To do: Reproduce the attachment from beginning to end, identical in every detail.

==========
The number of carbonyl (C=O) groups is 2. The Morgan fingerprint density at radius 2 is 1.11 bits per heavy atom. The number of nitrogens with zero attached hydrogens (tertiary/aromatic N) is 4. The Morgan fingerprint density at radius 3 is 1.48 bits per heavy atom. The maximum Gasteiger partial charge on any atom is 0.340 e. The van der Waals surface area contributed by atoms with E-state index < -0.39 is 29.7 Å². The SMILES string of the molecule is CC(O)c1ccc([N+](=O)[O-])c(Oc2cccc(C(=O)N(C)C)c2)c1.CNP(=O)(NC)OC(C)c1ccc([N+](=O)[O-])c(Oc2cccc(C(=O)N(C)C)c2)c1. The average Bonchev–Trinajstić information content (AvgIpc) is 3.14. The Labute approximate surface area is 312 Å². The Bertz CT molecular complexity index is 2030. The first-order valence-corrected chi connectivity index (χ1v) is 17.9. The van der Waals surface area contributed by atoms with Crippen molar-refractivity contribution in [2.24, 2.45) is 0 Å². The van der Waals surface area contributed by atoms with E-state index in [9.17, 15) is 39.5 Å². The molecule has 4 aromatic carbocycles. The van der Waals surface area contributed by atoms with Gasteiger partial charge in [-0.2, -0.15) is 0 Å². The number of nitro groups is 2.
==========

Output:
The number of carbonyl (C=O) groups is 2. The Morgan fingerprint density at radius 2 is 1.11 bits per heavy atom. The number of nitrogens with zero attached hydrogens (tertiary/aromatic N) is 4. The Morgan fingerprint density at radius 3 is 1.48 bits per heavy atom. The maximum Gasteiger partial charge on any atom is 0.340 e. The van der Waals surface area contributed by atoms with E-state index < -0.39 is 29.7 Å². The SMILES string of the molecule is CC(O)c1ccc([N+](=O)[O-])c(Oc2cccc(C(=O)N(C)C)c2)c1.CNP(=O)(NC)OC(C)c1ccc([N+](=O)[O-])c(Oc2cccc(C(=O)N(C)C)c2)c1. The average Bonchev–Trinajstić information content (AvgIpc) is 3.14. The Labute approximate surface area is 312 Å². The Bertz CT molecular complexity index is 2030. The first-order valence-corrected chi connectivity index (χ1v) is 17.9. The van der Waals surface area contributed by atoms with Crippen molar-refractivity contribution in [2.24, 2.45) is 0 Å². The van der Waals surface area contributed by atoms with E-state index in [9.17, 15) is 39.5 Å². The molecule has 4 aromatic carbocycles. The van der Waals surface area contributed by atoms with Gasteiger partial charge in [-0.2, -0.15) is 0 Å². The number of nitro groups is 2.